Compare the Ways in Which Hopkins’ ‘God’s Grandeur’ and Wordsworth’s ‘the World Is Too Much with Us’ Use the Sonnet Form to Address Their Contemporary Concerns.

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British poets during the nineteenth century, a period of great social, economic and environmental change, experienced an astounding shift in poetic style, in which many based their work on the ‘beauty’ of their surroundings, and how mankind affected this. Of this period, two of the leading nature poets in British literary history, Gerard Manley Hopkins and William Wordsworth became known, renowned as great figures in British literary history. Both adopted a ‘sacramental’ view of nature, that is they saw beyond the obvious features commonly associated with the natural world such as phenomenal features of the landscape. Writing during the Industrial Revolution, both poets considered the divinity and holiness at a deeper level and found that the world was imbued with spiritual influence. Not only did this event change their perception on a spiritual level, it also affected their general tone and outlook on life, which is evident in the way the poets write. In God’s Grandeur and The World Is Too Much With Us, the Petrachan sonnet form is used, a conventional style which became popular among English poets, in that they felt they could be more expressive using the Italian form, rather than the typical Shakespearean style. In this, they exploit the typical use of an octet or the first eight lines principally develop their argument or concern, while the sestet or the final six lines focus on the proposed solution offered by the poet.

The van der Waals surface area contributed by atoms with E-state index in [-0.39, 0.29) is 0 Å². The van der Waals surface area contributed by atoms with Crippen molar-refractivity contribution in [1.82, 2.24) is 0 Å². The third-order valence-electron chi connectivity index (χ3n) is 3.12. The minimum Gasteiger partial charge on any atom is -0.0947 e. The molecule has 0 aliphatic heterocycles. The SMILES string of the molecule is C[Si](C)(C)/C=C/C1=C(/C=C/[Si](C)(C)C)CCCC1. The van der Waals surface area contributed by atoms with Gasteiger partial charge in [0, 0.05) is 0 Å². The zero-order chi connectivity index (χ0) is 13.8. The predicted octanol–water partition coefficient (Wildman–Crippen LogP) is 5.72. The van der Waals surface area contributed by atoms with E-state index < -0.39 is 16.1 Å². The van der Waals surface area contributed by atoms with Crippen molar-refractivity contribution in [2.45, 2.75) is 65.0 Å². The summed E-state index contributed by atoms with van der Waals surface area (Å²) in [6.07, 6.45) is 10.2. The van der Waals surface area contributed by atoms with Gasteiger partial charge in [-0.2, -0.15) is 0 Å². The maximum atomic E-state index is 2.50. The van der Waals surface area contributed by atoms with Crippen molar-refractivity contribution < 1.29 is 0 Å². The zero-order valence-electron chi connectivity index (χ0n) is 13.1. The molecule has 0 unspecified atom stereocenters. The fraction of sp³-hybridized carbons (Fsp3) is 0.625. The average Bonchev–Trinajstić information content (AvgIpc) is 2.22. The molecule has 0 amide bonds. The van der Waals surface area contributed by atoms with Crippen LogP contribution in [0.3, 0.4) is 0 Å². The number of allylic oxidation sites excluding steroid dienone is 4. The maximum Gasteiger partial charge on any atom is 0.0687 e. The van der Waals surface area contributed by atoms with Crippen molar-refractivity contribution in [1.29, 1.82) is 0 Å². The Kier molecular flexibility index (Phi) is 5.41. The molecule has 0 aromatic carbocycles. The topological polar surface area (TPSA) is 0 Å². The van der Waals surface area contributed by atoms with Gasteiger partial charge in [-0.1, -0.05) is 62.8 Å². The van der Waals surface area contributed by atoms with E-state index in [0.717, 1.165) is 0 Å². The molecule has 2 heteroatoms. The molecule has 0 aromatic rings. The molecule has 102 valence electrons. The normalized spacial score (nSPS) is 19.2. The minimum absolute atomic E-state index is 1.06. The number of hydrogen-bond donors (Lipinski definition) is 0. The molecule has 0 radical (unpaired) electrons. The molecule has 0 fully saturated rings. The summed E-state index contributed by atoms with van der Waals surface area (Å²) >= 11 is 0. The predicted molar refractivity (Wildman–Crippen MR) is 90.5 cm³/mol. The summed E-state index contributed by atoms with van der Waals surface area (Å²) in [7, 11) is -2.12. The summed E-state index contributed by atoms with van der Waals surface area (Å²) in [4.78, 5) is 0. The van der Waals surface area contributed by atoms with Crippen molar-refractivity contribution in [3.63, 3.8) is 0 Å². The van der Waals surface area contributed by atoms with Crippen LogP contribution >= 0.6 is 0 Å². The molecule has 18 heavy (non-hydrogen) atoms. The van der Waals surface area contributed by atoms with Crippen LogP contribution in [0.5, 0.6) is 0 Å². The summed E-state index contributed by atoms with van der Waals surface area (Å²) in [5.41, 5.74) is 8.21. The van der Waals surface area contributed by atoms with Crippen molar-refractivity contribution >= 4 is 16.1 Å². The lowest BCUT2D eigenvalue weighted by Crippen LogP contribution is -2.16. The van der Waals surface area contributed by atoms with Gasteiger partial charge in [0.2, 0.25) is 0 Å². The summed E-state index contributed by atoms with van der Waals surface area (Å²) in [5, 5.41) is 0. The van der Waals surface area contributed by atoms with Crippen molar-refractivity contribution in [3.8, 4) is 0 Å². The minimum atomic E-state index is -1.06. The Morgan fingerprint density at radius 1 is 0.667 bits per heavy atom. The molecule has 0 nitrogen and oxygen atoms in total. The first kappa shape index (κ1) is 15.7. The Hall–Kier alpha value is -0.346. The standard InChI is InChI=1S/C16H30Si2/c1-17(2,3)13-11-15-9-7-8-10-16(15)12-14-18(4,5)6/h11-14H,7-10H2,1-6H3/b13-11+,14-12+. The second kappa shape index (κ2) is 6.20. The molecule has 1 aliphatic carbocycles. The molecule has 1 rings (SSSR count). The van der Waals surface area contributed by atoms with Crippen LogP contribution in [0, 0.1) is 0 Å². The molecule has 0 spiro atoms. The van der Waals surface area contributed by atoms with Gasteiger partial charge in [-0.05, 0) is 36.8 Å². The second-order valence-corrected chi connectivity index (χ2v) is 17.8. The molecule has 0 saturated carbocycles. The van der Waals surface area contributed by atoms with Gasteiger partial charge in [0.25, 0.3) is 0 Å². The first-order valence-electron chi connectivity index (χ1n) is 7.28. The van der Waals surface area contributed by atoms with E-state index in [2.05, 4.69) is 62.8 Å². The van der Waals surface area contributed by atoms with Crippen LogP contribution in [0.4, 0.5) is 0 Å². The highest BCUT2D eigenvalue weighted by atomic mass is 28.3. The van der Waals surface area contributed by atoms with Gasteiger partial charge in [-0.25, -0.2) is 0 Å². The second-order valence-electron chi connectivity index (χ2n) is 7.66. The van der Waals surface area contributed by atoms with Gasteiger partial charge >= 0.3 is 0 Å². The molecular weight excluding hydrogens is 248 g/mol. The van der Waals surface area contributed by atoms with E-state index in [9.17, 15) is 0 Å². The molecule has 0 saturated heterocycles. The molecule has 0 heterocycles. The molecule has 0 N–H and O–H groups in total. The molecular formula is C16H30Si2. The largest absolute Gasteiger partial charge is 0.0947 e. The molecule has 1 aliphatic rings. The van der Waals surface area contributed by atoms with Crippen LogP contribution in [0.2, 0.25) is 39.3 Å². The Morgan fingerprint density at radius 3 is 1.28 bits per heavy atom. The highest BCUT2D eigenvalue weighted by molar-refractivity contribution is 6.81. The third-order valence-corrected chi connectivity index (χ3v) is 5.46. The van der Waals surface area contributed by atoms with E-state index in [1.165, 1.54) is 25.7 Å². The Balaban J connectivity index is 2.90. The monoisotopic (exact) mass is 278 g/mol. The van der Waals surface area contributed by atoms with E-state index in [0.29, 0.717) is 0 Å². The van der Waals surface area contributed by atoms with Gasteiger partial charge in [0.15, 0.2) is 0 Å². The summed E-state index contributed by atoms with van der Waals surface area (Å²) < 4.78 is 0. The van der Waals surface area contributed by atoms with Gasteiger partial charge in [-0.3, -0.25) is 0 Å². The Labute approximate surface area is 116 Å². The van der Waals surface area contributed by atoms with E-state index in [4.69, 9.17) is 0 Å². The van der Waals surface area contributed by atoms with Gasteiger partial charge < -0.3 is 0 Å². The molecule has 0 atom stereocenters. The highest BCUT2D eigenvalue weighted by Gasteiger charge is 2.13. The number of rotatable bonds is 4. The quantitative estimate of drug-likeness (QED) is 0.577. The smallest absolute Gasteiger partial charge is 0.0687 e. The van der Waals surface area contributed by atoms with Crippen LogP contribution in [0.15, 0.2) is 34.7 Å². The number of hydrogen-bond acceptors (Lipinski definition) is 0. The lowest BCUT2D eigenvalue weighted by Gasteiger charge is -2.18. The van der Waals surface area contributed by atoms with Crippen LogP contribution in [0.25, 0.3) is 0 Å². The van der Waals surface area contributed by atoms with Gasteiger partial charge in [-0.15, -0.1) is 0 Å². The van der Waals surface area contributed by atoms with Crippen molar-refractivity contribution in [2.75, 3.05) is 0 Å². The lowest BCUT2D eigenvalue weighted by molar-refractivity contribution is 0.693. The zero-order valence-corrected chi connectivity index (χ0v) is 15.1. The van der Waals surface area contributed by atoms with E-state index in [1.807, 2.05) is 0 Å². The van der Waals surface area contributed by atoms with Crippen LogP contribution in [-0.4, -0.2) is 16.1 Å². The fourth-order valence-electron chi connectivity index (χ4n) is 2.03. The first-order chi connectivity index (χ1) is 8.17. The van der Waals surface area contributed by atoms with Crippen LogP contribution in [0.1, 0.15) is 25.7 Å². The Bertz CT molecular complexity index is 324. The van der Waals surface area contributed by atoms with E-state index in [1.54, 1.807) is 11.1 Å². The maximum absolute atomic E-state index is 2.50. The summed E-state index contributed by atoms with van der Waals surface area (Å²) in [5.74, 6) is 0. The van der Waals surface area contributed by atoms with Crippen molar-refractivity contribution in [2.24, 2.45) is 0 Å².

The problems both poems directly address are focussed on the exploitation of nature in pursuit of wealth and material gain; what differentiates the poems is their reliance and response to the natural world, which had been moulded around the needs of mankind in the 1800s. As a result, mankind abused the natural world and preferring to pollute it as a means of gaining wealth. Unsurprisingly, both were greatly influenced by their religious fervour; Wordsworth shows evident sympathy for Pagan mythology, while Hopkins was committed to a...
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